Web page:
Aptinyx Reopens Enrollment in Phase 2 Study of NYX-2925 for Chronic Pain

Aptinyx Reopens Enrollment in Phase 2 Study of NYX-2925 for Chronic Pain
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Enrollment has resumed for Aptinyx‘s Phase 2 clinical trial of NYX-2925, an oral small molecule designed to treat chronic pain in adults with fibromyalgia, the company announced.

The study (NCT04147858) is recommencing after being temporarily suspended in March due to the escalation of COVID-19 in the U.S. Aptinyx has assured patients that the company will take necessary safety precautions to minimize risk to study participants. 

“We are very pleased to be restarting this study. It will build on the positive results from our first Phase 2 evaluation of NYX-2925 in patients with fibromyalgia,” Norbert Riedel, PhD, Aptinyx’s president and CEO, said in a press release.

“In support of this recommencement, we have incorporated appropriate precautionary measures designed to conduct this follow-up study safely in the current COVID-19 environment,” he said. 

The double-blind Phase 2 study — in which neither researchers nor participants know which patients are receiving the medication and which a placebo — will determine the efficacy and safety of NYX-2925 as a treatment for fibromyalgia in comparison with a placebo.

An estimated 300 patients between the ages of 18 and 75 will be enrolled. After a one- to four-week screening period, the participants will be randomly assigned to receive once-daily oral doses of 50 mg of NYX-2925, 100 mg of NYX-2925, or a placebo over 14 weeks (approximately 3.5 months).

The study’s primary efficacy goal is to measure average daily pain intensity over 12 weeks, based on changes in a 10-point rating scale. Other metrics to be evaluated are patient-reported outcomes, pain reduction, fatigue, cognition, and quality of life.

Patients are being enrolled at 25 study sites in 15 states in the U.S. More information can be found here.

“We will be watching the pace of enrollment closely in the coming months to inform timeline expectations, but currently expect to report data from this study in the first half of 2022,” Riedel added.

NYX-2925 is designed to act by modulating the activity of NMDA receptors, proteins found in nerve cells that play a central role in pain perception and other nervous system processes. The treatment changes how nerve cells communicate with one another, which is ultimately intended to ease pain and other symptoms.

The investigational therapy showed positive safety results in healthy individuals who took part in a Phase 1 study (NCT02834741). A Phase 2 trial (NCT03249103) in women with fibromyalgia found that a lower dose of NYX-2925 (20 mg) affected neuroimaging biomarkers, which was linked with eased pain sensitivity. Nerve cell communication also was lower in brain areas associated with the regulation of chronic pain. A higher 200 mg dose also significantly reduced pain and fatigue, the results showed.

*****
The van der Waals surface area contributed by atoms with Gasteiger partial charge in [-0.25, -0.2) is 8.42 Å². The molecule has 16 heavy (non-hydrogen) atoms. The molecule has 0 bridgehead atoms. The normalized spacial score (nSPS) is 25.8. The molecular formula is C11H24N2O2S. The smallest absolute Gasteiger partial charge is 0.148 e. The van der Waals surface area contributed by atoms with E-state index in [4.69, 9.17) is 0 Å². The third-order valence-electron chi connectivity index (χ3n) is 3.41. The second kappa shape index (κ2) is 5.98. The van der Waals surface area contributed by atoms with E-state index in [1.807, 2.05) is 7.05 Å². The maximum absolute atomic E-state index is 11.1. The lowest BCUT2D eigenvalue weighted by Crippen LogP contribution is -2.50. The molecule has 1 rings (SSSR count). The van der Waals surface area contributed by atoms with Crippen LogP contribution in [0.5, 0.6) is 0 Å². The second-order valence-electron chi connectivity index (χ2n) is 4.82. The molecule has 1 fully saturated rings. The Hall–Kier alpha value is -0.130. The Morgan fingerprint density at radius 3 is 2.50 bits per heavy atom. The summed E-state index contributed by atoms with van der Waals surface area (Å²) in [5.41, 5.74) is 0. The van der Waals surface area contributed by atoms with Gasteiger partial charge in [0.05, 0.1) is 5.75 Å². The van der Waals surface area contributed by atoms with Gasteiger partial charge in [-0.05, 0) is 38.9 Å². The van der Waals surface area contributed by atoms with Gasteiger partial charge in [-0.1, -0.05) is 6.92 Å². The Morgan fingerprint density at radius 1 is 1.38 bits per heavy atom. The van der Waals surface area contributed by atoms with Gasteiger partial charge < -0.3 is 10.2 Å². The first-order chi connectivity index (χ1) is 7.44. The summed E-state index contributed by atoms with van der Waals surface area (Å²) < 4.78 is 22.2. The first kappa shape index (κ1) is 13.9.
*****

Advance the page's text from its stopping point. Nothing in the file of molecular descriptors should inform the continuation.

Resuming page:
The U.S. Food and Drug Administration has granted fast track designation to NYX-2925 for the treatment of neuropathic pain associated with diabetic peripheral neuropathy.

Aisha Abdullah received a B.S. in biology from the University of Houston and a Ph.D. in neuroscience from Weill Cornell Medical College, where she studied the role of microRNA in embryonic and early postnatal brain development. Since finishing graduate school, she has worked as a science communicator making science accessible to broad audiences.
Total Posts: 27
José is a science news writer with a PhD in Neuroscience from Universidade of Porto, in Portugal. He has also studied Biochemistry at Universidade do Porto and was a postdoctoral associate at Weill Cornell Medicine, in New York, and at The University of Western Ontario in London, Ontario, Canada. His work has ranged from the association of central cardiovascular and pain control to the neurobiological basis of hypertension, and the molecular pathways driving Alzheimer’s disease.
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Aisha Abdullah received a B.S. in biology from the University of Houston and a Ph.D. in neuroscience from Weill Cornell Medical College, where she studied the role of microRNA in embryonic and early postnatal brain development. Since finishing graduate school, she has worked as a science communicator making science accessible to broad audiences.
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